|The List of My Desires / Grégoire Delacourt|
trans. from the French by Anthea Bell
London : Phoenix, 2014, c2013.
Jocelyne is 47, slightly overweight, in a dull long-term marriage, and works at a dressmaking shop. She's also just started a sewing blog, and has been convinced by her best friends (twins who run a hairdressing shop) to buy a lotto ticket, for the very first time. And then she wins 18 million Euros.
She is so shocked that she doesn't tell anyone, just hides the cheque in a shoe and starts to wonder what to do with it. She doesn't want this to disrupt her placid life of small desires, even if it isn't that great. She's worried that having so much money will change everything; even the lawyers she met in Paris to pick up her cheque have warned her that sudden wealth can be dangerous.
Jocelyne had to give up her dreams at 17, when her mother died, and she seems to have boxed herself in to not wanting much because of it. She puts up with her boring relationship, she plods along in her daily routine, and when she suddenly has the chance to change everything up, she's afraid to.
She begins to make a list of her desires: a new bathmat, a coat, maybe a visit to her daughter in England...small desires indeed. Although, as she notes, these things are important:
Because our needs are our little daily dreams. The little things to be done that project us into tomorrow, the day after tomorrow, the future; trivial things that we plan to buy next week, allowing us to think that next week we'll still be alive.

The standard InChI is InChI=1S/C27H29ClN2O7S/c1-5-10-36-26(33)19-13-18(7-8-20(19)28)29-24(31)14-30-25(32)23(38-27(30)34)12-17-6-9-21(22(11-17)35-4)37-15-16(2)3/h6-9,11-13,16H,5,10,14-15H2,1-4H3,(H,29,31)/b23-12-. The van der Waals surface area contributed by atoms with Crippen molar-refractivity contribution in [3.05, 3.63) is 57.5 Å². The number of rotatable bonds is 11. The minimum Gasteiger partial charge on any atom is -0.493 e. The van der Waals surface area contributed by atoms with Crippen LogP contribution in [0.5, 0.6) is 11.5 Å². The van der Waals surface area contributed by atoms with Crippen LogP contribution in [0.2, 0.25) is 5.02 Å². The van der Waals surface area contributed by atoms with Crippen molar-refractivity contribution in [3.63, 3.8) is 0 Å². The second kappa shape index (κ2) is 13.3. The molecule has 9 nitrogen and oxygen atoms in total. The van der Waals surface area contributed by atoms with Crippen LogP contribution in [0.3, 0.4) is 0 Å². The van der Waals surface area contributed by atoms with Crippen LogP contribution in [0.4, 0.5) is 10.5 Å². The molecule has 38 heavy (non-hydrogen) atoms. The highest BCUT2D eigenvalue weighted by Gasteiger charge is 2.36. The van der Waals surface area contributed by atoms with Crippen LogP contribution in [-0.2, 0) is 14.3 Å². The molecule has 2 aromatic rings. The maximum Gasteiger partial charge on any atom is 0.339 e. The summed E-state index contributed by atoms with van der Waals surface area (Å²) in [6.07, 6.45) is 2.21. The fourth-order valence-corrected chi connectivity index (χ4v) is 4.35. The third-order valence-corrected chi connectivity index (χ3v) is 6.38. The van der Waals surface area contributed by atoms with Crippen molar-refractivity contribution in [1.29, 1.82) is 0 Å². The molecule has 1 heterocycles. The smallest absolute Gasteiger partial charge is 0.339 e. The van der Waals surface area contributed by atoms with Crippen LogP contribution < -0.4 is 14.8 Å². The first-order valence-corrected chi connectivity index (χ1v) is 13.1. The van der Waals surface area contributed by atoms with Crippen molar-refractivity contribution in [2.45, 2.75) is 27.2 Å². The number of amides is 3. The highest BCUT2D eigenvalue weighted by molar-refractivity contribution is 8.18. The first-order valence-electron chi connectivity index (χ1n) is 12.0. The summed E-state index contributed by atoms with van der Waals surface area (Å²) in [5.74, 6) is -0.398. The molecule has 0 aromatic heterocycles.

But despite her caution, and her insistence to herself that everything is just fine the way it is, things go wrong and great wealth does indeed corrupt her intimate circle. Jocelyne must carry on, and she does, with her new sewing blog taking off and making her new friends, opening up new opportunities that will improve her life on a more human scale than 18 million Euros would.
It's a poignant story of money & desire, questioning whether it's really okay to want more, and what it means to our sense of self to have a sudden change like this. I'm sure everyone has thought about what you might do if you won the lotto, the changes you'd make to your life or the things you would buy or places you'd visit. This book makes you think about your desires and their scope, and would be a great discussion starter. If you don't mind a little French sentiment in your reading, this small book might be a great choice for you.
Also, one of my favourite elements of the book is the fact that it's Jocelyne's work with fabric and haberdashery, and the creative outlet of her sewing blog, which anchors the book. When she's visiting a large fabric store in Paris the day she is wandering around stunned at her win, she says
My hands plunge into the fabrics, my fingers tremble at the contact with organdie, fine felt, jute, patchwork. I feel the intoxication... All the women here are beautiful. Their eyes shine. Looking at a piece of fabric, they already imagine a dress, a cushion, a doll. They make dreams; they have the beauty of the world at their fingertips.
Despite some minor flaws, this was a solid read giving a reader quite a bit to think about.